The playroom overflowed with toys, and everyone's closets were jammed with clothes. "If they wanted to get something, if I didn't have enough money, I put it on a credit card," she says. "If you looked through my closet, I have things with tags on it I haven't even worn yet. It didn't matter if I had 10 pairs of jeans, I'd still buy a pair of jeans cause it fit good."

Sylvia says she never thought her family would have money problems…until Joe's spending spiraled out of control. Instead of paying the mortgage, Sylvia says Joe bought a motorcycle. "He just was reckless spending," she says. Eventually, Sylvia lost track of Joe's bills. "He starting taking the mail away so I couldn't see what he was spending on," she says. "I was very scared. I was afraid that we wouldn't be able to pay the mortgage."

Sylvia never imagined she would lose more than her home. After returning from a weekend away with the kids, she discovered her husband had killed himself in their garage. The next day, a stunned Sylvia learned Joe had canceled his $300,000 life insurance policy three months before. He had also stopped making all mortgage payments.

Sylvia had only $72 in her checking account. With no savings accounts or retirement plans to fall back on, Sylvia faces $450,000 in mortgage debt, $17,000 in her own credit card debt and another $40,000–50,000 owed on Joe's credit cards."


http://tinyurl.com/2l7kho


"Three short years later my husband was let go. The company's structure changed and because his presence was not made on a daily basis, the new corporate officers didn't know him. After 8 years of sacrificing weekends, vacation time and traveling more than 200 days out of the year, he was fired. He was given two months severance, that's it. The new home we had just purchased had a brand new mortgage we could no longer afford.

Many times my husband and I had cereal for breakfast, lunch and dinner in order to pay the electricity, but many times it was cut off. Our phones were disconnected and the car I used to travel to work each day was repossessed. Friends and family never noticed our struggle because we knew they always had had less then we did, how could we ask them for help. I remember being hungry at work because I had no money for lunch, even though I made $30,000 a year.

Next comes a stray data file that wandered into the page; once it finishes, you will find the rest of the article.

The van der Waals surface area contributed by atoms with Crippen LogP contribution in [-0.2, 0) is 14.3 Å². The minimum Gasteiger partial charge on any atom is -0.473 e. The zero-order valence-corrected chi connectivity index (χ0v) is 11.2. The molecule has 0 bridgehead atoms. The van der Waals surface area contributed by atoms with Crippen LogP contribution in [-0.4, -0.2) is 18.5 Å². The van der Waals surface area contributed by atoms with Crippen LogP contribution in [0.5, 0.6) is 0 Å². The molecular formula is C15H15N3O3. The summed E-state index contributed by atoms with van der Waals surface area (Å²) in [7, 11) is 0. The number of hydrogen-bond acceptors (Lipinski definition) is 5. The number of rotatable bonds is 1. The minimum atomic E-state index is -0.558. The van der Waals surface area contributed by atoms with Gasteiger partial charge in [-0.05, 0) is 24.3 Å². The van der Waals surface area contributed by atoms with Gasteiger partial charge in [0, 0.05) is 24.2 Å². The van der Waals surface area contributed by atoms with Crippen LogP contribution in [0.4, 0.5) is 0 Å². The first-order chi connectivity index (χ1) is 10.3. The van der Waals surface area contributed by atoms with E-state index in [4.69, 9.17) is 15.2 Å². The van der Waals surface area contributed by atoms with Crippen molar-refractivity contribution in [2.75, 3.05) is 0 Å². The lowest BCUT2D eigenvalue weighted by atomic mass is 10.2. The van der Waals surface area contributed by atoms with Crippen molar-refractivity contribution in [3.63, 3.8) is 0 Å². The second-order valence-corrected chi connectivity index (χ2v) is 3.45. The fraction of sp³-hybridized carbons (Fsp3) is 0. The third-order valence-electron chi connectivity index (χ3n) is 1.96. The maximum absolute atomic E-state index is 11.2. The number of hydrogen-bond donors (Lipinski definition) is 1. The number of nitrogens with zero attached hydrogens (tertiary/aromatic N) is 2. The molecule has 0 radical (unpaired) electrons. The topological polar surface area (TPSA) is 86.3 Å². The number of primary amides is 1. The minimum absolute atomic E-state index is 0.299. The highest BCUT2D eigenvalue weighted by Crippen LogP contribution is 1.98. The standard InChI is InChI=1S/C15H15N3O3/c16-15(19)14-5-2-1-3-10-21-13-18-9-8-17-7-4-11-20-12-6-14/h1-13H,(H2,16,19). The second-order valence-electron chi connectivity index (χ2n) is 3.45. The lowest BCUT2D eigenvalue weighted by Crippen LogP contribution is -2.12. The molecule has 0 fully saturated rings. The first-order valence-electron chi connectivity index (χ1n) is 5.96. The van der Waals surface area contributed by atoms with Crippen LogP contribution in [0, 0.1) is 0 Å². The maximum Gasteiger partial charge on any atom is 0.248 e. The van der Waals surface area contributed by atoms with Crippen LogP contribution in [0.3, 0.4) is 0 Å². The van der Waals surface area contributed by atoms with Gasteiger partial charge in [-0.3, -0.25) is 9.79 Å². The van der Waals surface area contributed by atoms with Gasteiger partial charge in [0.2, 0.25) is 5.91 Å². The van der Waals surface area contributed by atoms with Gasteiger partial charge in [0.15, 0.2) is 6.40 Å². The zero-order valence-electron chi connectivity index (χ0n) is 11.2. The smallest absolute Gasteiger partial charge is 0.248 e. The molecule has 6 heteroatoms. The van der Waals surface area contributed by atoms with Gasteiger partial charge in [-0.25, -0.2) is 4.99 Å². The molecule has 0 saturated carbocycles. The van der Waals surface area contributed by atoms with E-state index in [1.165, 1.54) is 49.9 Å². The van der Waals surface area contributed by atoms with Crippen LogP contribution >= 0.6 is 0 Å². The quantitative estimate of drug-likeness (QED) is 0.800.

How easily we lost everything, in a matter of two years a family making over $300,000, property owners and good savers came a month short of becoming homeless.

Now we still live from pay check to paycheck, after 5 years we still cannot catch up after the damage that was done, but we have no credit debt, we can afford the home we live in and we have more then cereal in our bellies each night."


http://tinyurl.com/2j64sw


That's Obama's base pushed by Oprah. The movie Idiocracy is a reality. God help us all!!!

Lost Cause said...

No, Dave, the high end got hurt the worst the last time. And it was the last to recover. And it will be the last to drop this time.

Anonymous said...

I am not sure what is going on here in the North East, but it seems to me that NY and NJ are weathering the housing crash pretty well.

Why would anyone choose to live in the two most taxed states in the US after Connecticut is beyond me. Some people just love to piss money away.

No but no thanks. I like to keep my money to keep it away from welfare parasites and crook politicians.

Frank@Scottsdale-Sucks.com said...

I was there the last time California crashed and it was 25% in wealthy areas and 50%+ in poor areas and the sticks.

Here in Newport Beach the local paper keeps talking about how the crash is confined to "bad" areas and the wealthy coastal communities are barely hit, but in reality prices here are down almost half to when I started visiting here in 2005. Houses were selling in days for $1,100/sq ft and now there are listings under $500/sq ft starting to show up.

Let’s hear reports from posters on the overall economy Keith.

All I know is my business is uniquely positioned to do better in a recession than in good times, and business is exploding right now. Like seriously insane - I had to move distribution to a larger facility and my speaking schedule is booking up fast, just got one in Singapore and a 3-day tour in South Africa for crazy high fees.

(In case you're wondering, I help business to market better, meaning they don't call me when everything is great, but when it gets bad everyone wants my help.)

Anonymous said...

Great time for us bottom-feeding types, lol. By end of 2008, there will be cheap houses, cheap cars, and cheap loans for them both with damn near 0% fixed interest.

Anonymous said...

Anonymous DaveO said...

I thought that house prices never went down, and that bubbles are for bathtubs.

February 16, 2008 4:32 AM
---------
Nope, but Kendra Todd was made to be bent over in a bath tub filled with bubbles!

NY-is Hell said...

I've lived in NY for 41 years, 41 of which I hated - NY sucks - I'm glad NY is going broke - poetic Justice!

jeff said...

I think those dates are the price we're back to?... wasn't the peak in 2006?

Anonymous said...

PARDON ME IF I DO NOT USE CASH THAT CAN BUY ASSET BACKED INCOME GENERATING BSINESS BONDS THAT AUCTION OUT AT YEILDS OF 20 PERCENT AS I TRY TO USE THAT 20 PERCENT TO BREAK EVEN ON THE HOUSE PRICE INFLATIONS ON THOSE 100,000 DOLLAR HOUSES HOUSES, OF HOW MANY YEARS AND AT HOW MANY YEARS...